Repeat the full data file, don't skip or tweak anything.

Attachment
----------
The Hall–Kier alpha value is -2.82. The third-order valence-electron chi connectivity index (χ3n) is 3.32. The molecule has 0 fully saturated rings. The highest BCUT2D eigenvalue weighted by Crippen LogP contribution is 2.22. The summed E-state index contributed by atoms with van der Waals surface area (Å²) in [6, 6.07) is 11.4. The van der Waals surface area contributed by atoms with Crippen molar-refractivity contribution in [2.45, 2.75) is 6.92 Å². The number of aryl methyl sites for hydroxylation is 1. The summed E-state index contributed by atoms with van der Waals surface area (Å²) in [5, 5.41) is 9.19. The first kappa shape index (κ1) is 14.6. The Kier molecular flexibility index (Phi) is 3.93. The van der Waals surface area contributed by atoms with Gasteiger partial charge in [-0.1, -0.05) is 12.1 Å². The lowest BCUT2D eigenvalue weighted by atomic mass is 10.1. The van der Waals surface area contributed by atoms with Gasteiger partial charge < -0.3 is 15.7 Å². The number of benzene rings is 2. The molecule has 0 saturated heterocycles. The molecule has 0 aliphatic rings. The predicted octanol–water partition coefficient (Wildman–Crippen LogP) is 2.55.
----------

The Hall–Kier alpha value is -2.82. The third-order valence-electron chi connectivity index (χ3n) is 3.32. The molecule has 0 fully saturated rings. The highest BCUT2D eigenvalue weighted by Crippen LogP contribution is 2.22. The summed E-state index contributed by atoms with van der Waals surface area (Å²) in [6, 6.07) is 11.4. The van der Waals surface area contributed by atoms with Crippen molar-refractivity contribution in [2.45, 2.75) is 6.92 Å². The number of aryl methyl sites for hydroxylation is 1. The summed E-state index contributed by atoms with van der Waals surface area (Å²) in [5, 5.41) is 9.19. The first kappa shape index (κ1) is 14.6. The Kier molecular flexibility index (Phi) is 3.93. The van der Waals surface area contributed by atoms with Gasteiger partial charge in [-0.1, -0.05) is 12.1 Å². The lowest BCUT2D eigenvalue weighted by atomic mass is 10.1. The van der Waals surface area contributed by atoms with Gasteiger partial charge < -0.3 is 15.7 Å². The number of benzene rings is 2. The molecule has 0 saturated heterocycles. The molecule has 0 aliphatic rings. The predicted octanol–water partition coefficient (Wildman–Crippen LogP) is 2.55.